Hundreds of mourners shed tears and reflected sombrely in the Autumn sunshine as a volunteer soldier’s body was brought home to be laid to rest in his South Yorkshire village.
Nearly 1,000 people, including local school children, lined the route before gathering in the churchyard or taking their seats in the pews at All Saint’s Church in Darton, Barnsley, for the military funeral of ‘Yorkshire Warrior’ 28-year-old Territorial Army soldier Matthew Thornton.
Matthew’s coffin was draped with the Union Flag flag and topped with his hat, belt, a wreath of white carnations and a single white rose.
A lone church bell rang out poignantly as the coffin was carried in a procession through Darton and a guard of honour by six members of the Yorkshire Regiment, saluted by soldiers and veterans holding aloft military standards.
The coffin was followed by Matthew’s devastated parents Susan and Michael Thornton and his brother Nathan, sister Sarah and girlfriend Melina.
Mrs Thornton burst into tears and was comforted by her husband as her son’s body was taken in to the church, accompanied by music from the film Gladiator.
Crowds of onlookers from the local community, as well as others in military fatigues, uniforms and ties, also stood to listen to the service.
Matthew - described during the service as a ‘selfless’ soldier who ‘paid the ultimate sacrifice’ - died in an explosion 48 hours before Remembrance Day while on deployment with 1st Battalion the Yorkshire Regiment.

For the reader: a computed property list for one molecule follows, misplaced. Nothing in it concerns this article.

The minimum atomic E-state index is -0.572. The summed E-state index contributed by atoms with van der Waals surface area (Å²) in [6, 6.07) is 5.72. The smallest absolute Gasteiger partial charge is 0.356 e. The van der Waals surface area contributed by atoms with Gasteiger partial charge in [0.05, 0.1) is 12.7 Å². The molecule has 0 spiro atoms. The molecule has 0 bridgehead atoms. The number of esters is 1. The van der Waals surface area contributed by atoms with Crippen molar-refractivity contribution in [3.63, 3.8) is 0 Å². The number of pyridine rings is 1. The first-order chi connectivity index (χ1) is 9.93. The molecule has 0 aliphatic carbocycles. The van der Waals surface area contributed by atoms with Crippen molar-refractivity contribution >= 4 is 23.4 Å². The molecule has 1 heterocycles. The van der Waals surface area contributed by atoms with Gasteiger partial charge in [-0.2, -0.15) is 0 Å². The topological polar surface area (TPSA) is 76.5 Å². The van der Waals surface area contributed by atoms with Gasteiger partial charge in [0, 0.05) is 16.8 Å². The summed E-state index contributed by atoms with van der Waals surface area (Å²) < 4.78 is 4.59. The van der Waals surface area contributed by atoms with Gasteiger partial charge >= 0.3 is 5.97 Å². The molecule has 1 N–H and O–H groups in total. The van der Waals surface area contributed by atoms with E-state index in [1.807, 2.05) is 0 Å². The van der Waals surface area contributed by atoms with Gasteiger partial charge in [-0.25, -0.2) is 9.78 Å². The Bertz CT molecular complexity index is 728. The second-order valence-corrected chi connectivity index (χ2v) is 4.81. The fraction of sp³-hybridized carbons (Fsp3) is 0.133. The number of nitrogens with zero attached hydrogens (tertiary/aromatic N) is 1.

The funeral included tributes from Matthew’s Army comrades, as well as family and friends, and solemn readings and hymns.
Lieutenant Colonel Ian Crowley MC, Pte Thornton’s commanding officer, paid tribute to Matthew’s ‘unquestioning loyalty’ and said he was a ‘man of real character’.
“He had talent to match the swagger and an inner strength based on a strong moral compass and a love of his family,” Lt Col Crowley said.
Matthew managed to fit his TA life with 4th Battalion the Yorkshire Regiment around his job at Darton firm Premdor, which makes door and window frames, he added.
“A volunteer soldier has competing requirements, to balance time with work, family and military commitments,” Lt Col Crowley said.
“Matthew seems to have had the knack of achieving that balance. He was professional, fit, enthusiastic and ready to party after working hard.
“A true Yorkshire warrior, we will remember him.”
The soldier’s uncle, Peter Thornton, read the poem Do Not Stand At My Grave and Weep by Mary Frye, while pal Scott Menzies offered personal memories of his friend. “Matt was such an outgoing person, he was always making new friends,” Scott said.
“He was incredibly kind and generous and always said his family and friends meant the most to him.”
The congregation remembered happier times by clapping along to one of Matthew’s favourite songs, Party Rock Anthem by dance group LMFAO.
They also sang military hymns I Vow To Thee My Country and Onward Christian Soldiers, as well as The Lord Is My Shepherd.
Reverend Andrew Martlew, officiating chaplain for Matthew’s battalion, said he died fighting for his country.
“He was one of a steady stream of young men and women who have laid down their lives for their friends, for us and for our nation,” said Rev Martlew.
“The people who killed Matthew were intolerant, bigoted and fuelled by hatred.”
The coffin left the church surrounded by standard bearers before being buried in a plot in the cemetery.
A wake was held afterwards at the Rose and Crown pub, opposite the church, and Darton Liberal Club.